Join us Sunday August 4th on the first floor of The Mill for an Artist Talk about Scenario with Corina Reynolds at The Wassaic Project
Scenario on view at The Wassaic Project every weekend June 4 - September 2, 2013
Scenario, an immersive in installation by artist Corina Reynolds, uses the surface language of corporate office culture to explore the themes of white noise and balance. Upon entering Scenario, the visitor is confronted first by an air of chilling calmness and then the overwhelming scent of Sea Breeze Fresh. Through its crisp pungency, the room achieves stasis as if the space has been removed from a bustling New York high rise and plunked into the rustic exhibition space of the Wassaic Project's Mill. The right angles of its white walls and acoustical drop ceiling hold the visitor at the threshold while the bright, beckoning column of fluorescent lights draws them in with tractor beam intensity to the minimalist cubicle at the rear of the installation. It is here that the claustrophobic nature of the space comes to its pinnacle as the visitor takes in the oppressive sound of white noise emitted by the Dohme office unite nestled in the cubicles corner in opposition to the spaces one fanciful escape—a simulation of a 6ft ficus.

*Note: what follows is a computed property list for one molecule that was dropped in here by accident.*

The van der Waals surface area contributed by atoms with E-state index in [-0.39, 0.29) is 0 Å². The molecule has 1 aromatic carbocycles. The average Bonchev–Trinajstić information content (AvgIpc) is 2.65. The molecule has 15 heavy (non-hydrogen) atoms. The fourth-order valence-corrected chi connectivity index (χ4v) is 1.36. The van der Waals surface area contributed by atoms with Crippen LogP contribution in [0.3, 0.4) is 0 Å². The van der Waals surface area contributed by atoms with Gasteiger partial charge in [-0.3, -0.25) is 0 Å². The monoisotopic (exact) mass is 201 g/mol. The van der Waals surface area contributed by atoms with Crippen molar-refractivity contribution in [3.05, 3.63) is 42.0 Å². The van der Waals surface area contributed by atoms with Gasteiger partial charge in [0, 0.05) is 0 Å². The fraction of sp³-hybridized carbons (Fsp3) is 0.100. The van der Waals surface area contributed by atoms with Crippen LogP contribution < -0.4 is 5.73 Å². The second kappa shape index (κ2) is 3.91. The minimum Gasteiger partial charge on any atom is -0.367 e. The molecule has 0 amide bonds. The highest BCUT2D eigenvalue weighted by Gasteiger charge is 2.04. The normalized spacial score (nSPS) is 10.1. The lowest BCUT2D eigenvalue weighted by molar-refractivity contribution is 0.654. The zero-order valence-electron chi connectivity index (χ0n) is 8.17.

Homeward Found, the Wassaic Project’s sixth annual summer exhibition, refers to a passage, a personal quest, and a seeking of home. The Wassaic Project invites viewers to climb the seven stories of the Maxon Mills grain elevator once again and explore the work of over eighty emerging artists, half of whom are Wassaic Artist Residency alumni. Homeward Found speaks to the domestic themes present throughout the exhibition, as well as the scavenged materials found in many of the works. Jonathan Schipper’s To Dust, brings domestic opulence into the gallery and accelerates the process of decay by mechanically eroding two figurative sculptures. Louie Hinnen’s penthouse kitchen, Cornbread and Buttermilk, and Carmen Osterlye’s floral parlor, Den of Blossomy, bring rooms to life with their immersive installations of internal spaces, creating spaces that are familiar, beautiful yet deeply unsettling. Kevin Cyr’s one person abode, Cabin Tent, deals with themes of shelter, mobility, self-reliance and the instinct to protect from nature, while Markel Uriu’s moss pelt confronts the mythical idea of a journey and shelter within nature. Homeward Found creates a journey for the viewer to reflect on home. The exhibition speaks to the larger sense of comfort and belonging that the Wassaic Project has found over the last six years in the hamlet of Wassaic. - See more at: The Wassaic Project